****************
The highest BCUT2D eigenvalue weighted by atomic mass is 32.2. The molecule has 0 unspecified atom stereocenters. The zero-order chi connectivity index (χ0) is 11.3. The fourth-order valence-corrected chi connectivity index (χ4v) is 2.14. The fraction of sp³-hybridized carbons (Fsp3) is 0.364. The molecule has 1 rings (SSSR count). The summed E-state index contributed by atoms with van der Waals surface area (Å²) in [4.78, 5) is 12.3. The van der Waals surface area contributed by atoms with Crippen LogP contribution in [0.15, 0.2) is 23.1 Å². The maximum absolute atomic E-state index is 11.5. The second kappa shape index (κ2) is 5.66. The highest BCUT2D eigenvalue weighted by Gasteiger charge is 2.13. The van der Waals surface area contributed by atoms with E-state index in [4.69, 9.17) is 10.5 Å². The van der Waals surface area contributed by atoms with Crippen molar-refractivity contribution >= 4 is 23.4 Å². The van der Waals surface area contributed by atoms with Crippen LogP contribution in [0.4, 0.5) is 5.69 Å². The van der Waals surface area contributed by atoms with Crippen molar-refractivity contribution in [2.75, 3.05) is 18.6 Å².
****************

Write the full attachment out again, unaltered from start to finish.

The highest BCUT2D eigenvalue weighted by atomic mass is 32.2. The molecule has 0 unspecified atom stereocenters. The zero-order chi connectivity index (χ0) is 11.3. The fourth-order valence-corrected chi connectivity index (χ4v) is 2.14. The fraction of sp³-hybridized carbons (Fsp3) is 0.364. The molecule has 1 rings (SSSR count). The summed E-state index contributed by atoms with van der Waals surface area (Å²) in [4.78, 5) is 12.3. The van der Waals surface area contributed by atoms with Crippen LogP contribution in [0.15, 0.2) is 23.1 Å². The maximum absolute atomic E-state index is 11.5. The second kappa shape index (κ2) is 5.66. The highest BCUT2D eigenvalue weighted by Gasteiger charge is 2.13. The van der Waals surface area contributed by atoms with E-state index in [4.69, 9.17) is 10.5 Å². The van der Waals surface area contributed by atoms with Crippen molar-refractivity contribution >= 4 is 23.4 Å². The van der Waals surface area contributed by atoms with Crippen LogP contribution in [0.4, 0.5) is 5.69 Å². The van der Waals surface area contributed by atoms with Crippen molar-refractivity contribution in [2.75, 3.05) is 18.6 Å².